Dealing with tailgating safely

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One of the biggest thing drivers find annoying on the road is tailgating.  These are the pesky motorists you get who follow you too closely, often at dangerous proximities.  Their actions can endanger themselves, you and your passengers as well as other road users.

Despite this, a survey carried out earlier this year showed that over half of drivers (53%) admitted to having tailgated someone else on the motorway, with men the worst culprits of the offence (61% vs. 46%.)

Whatever your opinion on tailgating, there’s no doubt that if you are on the receiving end of it, you’re likely to feel intimidated, maybe scared and at risk of an accident.  But how can you safely deal with the tailgater to ensure the incident passes without anyone getting hurt?

Consider the type of tailgating

Much of this depends on what kind of tailgating you are dealing with.  In the heat of the moment, it’s very tempting to slam on your brakes to give the person behind a scare.  However, it is important to remain calm and level-headed and deal with each situation in the appropriate way.

Most tailgaters can be broken down into two distinct types – those who are driving in an aggressive manner, and those who are doing it due to a lack of concentration or understanding of the gap required to maintain a safe enough distance in front of them.

There are ways to deal with both situations that will help you stay safe and minimise the chance of you and your passengers being involved in an unnecessary accident.

The aggressive tailgater (aka the bullies or the frustrators)

These are the kinds of drivers who will approach you from behind at a quick speed and then sit virtually on your bumper, no matter what you do to try and shake them off.  They enjoy nothing more than trying to bully everyone that gets in their way off the road.  It makes them feel big and powerful, yet their actions are, more often than not, incredibly dangerous.

Unsurprisingly, these are the type of tailgaters that really wind people up.  However, it’s important to fight the urges to try and wind them up, slow down, touch your brakes, speed up to get away or anything else that could put you in an even more hazardous situation than you are already in.  Road-rage incidents are also increasingly common at the moment, and it just isn’t worth getting into these circumstances for the sake of a mindless individual.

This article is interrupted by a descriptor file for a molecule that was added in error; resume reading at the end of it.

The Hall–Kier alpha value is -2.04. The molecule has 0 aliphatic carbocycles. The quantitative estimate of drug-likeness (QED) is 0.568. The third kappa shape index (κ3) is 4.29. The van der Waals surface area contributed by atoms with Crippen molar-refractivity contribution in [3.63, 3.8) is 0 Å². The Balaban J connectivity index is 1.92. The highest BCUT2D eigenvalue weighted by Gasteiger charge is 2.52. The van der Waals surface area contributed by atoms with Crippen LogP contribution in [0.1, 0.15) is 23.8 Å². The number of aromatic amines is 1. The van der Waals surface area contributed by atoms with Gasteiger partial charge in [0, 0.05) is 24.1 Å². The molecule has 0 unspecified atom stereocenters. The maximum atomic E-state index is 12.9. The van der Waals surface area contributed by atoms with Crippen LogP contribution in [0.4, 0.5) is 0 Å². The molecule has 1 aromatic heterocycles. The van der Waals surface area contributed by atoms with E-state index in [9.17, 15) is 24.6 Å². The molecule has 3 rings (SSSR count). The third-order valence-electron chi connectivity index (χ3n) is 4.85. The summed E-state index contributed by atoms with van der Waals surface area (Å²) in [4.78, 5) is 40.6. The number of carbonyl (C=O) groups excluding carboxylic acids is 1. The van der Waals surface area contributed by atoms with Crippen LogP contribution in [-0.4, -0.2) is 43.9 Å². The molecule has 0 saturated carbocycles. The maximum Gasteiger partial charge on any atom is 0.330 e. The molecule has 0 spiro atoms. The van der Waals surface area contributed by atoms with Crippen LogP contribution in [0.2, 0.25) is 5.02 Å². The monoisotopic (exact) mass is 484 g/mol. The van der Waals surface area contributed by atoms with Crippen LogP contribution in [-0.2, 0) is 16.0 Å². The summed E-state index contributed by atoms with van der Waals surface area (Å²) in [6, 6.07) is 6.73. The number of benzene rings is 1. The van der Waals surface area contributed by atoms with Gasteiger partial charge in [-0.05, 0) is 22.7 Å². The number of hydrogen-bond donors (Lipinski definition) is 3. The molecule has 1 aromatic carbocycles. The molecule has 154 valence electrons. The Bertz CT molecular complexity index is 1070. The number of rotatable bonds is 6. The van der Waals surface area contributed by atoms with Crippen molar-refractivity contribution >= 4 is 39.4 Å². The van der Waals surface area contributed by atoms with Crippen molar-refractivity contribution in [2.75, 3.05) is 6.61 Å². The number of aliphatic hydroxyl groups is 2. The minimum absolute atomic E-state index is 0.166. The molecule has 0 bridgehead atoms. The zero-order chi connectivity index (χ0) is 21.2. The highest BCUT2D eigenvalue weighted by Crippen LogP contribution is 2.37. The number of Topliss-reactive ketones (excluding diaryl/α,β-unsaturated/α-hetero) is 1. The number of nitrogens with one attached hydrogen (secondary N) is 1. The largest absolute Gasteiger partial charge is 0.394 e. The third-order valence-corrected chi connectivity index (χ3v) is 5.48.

The best way to deal with an aggressive tailgater is just to let them pass – although you may feel that this is rewarding their behaviour, it just isn’t worth the hassle or risk to your safety, let alone the potential increase in your car insurance if you were to be involved in a collision.

If on the motorway, pull back into the lane to the left of you as soon as you have overtaken, while if on a smaller road you should pull over to the kerb when you are on a stretch where the visibility of oncoming traffic is good.

The passive tailgater (aka the daydreamers or the distracted)

There are more types of passive tailgater, generally as they don’t realise that they are doing it or frustrating the driver in front of them.  Often they have been distracted by some news, are listening to music, have kids in the back that are being unruly or are generally just a bit short of some common sense. Alternatively, they may have a complete inability to judge a safe two-second gap.

For this reason they don’t really pose an immediate risk to you and your passengers and are unlikely to attempt to try and pull off any dangerous overtaking manoeuvres around blind bends for example.

The best way to deal with this type of tailgating is to protect yourself, first and foremost. Slow down but avoid using your brakes – as they clearly aren’t paying too much attention they may not realise you are braking before it is too late and plough into the back of you.

Instead, ease off the gas and increase your own distance the car in front.  This means that if the traffic ahead of you slows down suddenly, you won’t need to react as sharply than you perhaps might have had to.  You then avoid becoming the ‘sandwich’ in the middle of a car pile-up.

Tailgating is dangerous, especially at motorway speeds (The Car Expert)
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Stuart Masson
Stuart Masson
Stuart is the Editorial Director of our suite of sites: The Car Expert, The Van Expert and The Truck Expert. Originally from Australia, Stuart has had a passion for cars and the automotive industry for over thirty years. He spent a decade in automotive retail, and now works tirelessly to help car buyers by providing independent and impartial advice.

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